Column #2 filling in for Peter Fitzsimons in summer 08/09
Fred Nile, friend of Islam?
The irrepressible Reverend Nile displayed uncharacteristic concern for Muslim sensibilities this week by advocating a ban on topless bathing on our beaches. The Christian Democrat MLC fears that the brazen baring of breasts might cause offence. “If they’ve come from a Middle Eastern or Asian country where women never go topless – in fact they usually wear a lot of clothing –- I think it’s important to respect all the different cultures that make up Australia,” he said.
This constitutes something of a road-to-Damascus conversion for a man whose election platform last year called for a moratorium on Muslim immigration because of the community’s alleged lack of respect for “Aussie values including democratic pluralism and the rights of women”. Nile also spoke against Muslim women covering up, calling for a ban on the chador.
So what’s Nile’s objection to topless bathing? After all, didn’t God initially create Adam and Eve naked before that pesky serpent intervened? Well, the long-serving MP worries that displays of bare flesh might raise the ire of Muslim men, and so enforcing modesty is necessary to prevent “any provocations or disturbances on our public beaches.”
The argument that those who flaunt their bodies are responsible for the misbehaviour of lust-crazed men is a curiously familiar one. So no doubt we’ll soon see Rev Nile forming an alliance with his Muslim fellow traveller, Sheik al-Hilaly, to rid our beaches of the provocative display of “uncovered meat”.
It will be interesting to see whether Nile’s newfound advocacy on behalf of the Muslim community extends to reversing his strident opposition to Islamic schools like the one proposed for Camden. Somehow I suspect not.
Land of trials
As ever, many Aussies have travelled to Thailand over their end-of-year break, and no doubt are having a great time. But one Australian visitor who isn’t bartering for bargains and slurping down Singhas is Harry Nicolaides, a Melbourne writer and academic who has been in a Bangkok prison since September. He has been charged with violating Thailand’s strict lèse-majesté laws, which provide penalties of up to 15 years for insulting the royal family.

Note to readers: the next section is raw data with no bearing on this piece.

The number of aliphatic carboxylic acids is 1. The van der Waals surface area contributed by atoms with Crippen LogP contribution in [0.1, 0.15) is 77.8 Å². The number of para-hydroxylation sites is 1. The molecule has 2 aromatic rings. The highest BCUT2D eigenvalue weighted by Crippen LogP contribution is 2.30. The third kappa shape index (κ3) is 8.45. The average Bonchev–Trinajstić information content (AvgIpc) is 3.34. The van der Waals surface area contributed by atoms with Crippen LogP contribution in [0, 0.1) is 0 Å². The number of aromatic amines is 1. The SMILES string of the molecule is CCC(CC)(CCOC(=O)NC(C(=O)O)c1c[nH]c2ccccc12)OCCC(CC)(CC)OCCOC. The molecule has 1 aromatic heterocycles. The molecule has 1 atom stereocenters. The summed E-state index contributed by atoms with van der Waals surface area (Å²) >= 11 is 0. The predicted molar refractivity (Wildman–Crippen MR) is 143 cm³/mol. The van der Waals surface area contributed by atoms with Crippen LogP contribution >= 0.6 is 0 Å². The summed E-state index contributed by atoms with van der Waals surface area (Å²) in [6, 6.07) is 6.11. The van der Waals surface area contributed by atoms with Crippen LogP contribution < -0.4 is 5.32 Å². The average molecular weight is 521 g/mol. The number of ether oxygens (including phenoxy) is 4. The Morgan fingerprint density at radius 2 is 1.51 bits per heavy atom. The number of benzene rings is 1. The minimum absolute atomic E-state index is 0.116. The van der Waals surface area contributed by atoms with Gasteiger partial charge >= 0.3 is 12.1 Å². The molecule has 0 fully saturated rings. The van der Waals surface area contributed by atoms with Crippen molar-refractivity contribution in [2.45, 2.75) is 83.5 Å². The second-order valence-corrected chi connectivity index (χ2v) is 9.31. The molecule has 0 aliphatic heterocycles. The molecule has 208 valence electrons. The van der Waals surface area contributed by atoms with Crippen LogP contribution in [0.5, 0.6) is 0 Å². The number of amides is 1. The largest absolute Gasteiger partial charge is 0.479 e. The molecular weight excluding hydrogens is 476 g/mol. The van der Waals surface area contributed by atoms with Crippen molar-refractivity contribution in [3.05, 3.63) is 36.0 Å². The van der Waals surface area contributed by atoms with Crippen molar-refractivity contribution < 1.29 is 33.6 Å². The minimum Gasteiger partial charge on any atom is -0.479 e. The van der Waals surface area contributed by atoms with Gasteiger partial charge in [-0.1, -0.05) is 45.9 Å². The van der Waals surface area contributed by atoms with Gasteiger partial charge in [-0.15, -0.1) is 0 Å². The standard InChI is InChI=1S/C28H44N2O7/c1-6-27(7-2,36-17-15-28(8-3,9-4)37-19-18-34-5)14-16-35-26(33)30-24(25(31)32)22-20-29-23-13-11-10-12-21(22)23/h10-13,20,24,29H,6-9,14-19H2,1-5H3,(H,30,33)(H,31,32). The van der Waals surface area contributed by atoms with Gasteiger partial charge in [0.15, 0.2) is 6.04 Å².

His crime? One paragraph about an unnamed prince’s personal life in a 2005 self-published novel, Verisimilitude, which sold a paltry seven copies. While Foreign Affairs Minister, Stephen Smith, has raised the caise with his Thai counterpart, so far Nicolaides’ bids for bail have been denied, and he still faces up to 15 years in jail.
King Bhumibol, the kindly bespectacled monarch who stares down from the wall of every Thai restaurant, is revered with good reason after decades of sensible rule and many charitable works. Nicolaides’ best hope now is that the king will grant him clemency, as he’s done in similar cases. But surely a monarch who said himself in 2005 that he was open to criticism doesn’t need such laws to protect his excellent reputation?
You won’t have been able to avoid the news that Paris Hilton once again joined us for New Year’s Eve after the Trademark Hotel in Kings Cross reportedly paid her $100,000 to appear at its party. Which I found hard to believe – surely all you need to do to guarantee Paris’ appearance at just any social function to tell her there’ll be cameras. Her visits to our city are becoming concerningly regular, though, which raises a vital question for all Sydneysiders. How much more does she charge to stay away?
Working for The Chaser means never being sure whom you’re going to offend next. A couple of weeks ago, we received a complaint from Dr Seuss’ representatives about our t-shirt for Mambo depicting The Hat In The Cat, a parody of the famous character whose iconic headgear is in a more uncomfortable position.
Now we’ve upset the Little Britain guys, whose publicist Moira Bellas sent us an email demanding the removal of an news article on our website with the headline “Even stars now sick of Little Britain”. In a subsequent heated phone call with our manager, Bellas said that the show’s two stars were angry about our little piece, and concern was expressed that fans would think it was real.
We were surprised – surely David Walliams and Matt Lucas can identify satire when they see it? Nevertheless, we felt that two performers whose considerable success has been built on parodying pompous transvestites and rural homosexuals can cope with some gentle mockery of their own, so the article’s staying up.
Fatty New Year
Like many Aussies, I was shocked to hear in June that we’d become the most obese nation in the world. So for 2009, I’ve decided to slim down and get into shape. To combat my own chunk of the obesity crisis, I’ve resolved to visit the gym three times a week. I won’t actually do it, of course. But as with all New Year’s resolutions, it’s feeling good about making them that counts, isn’t it?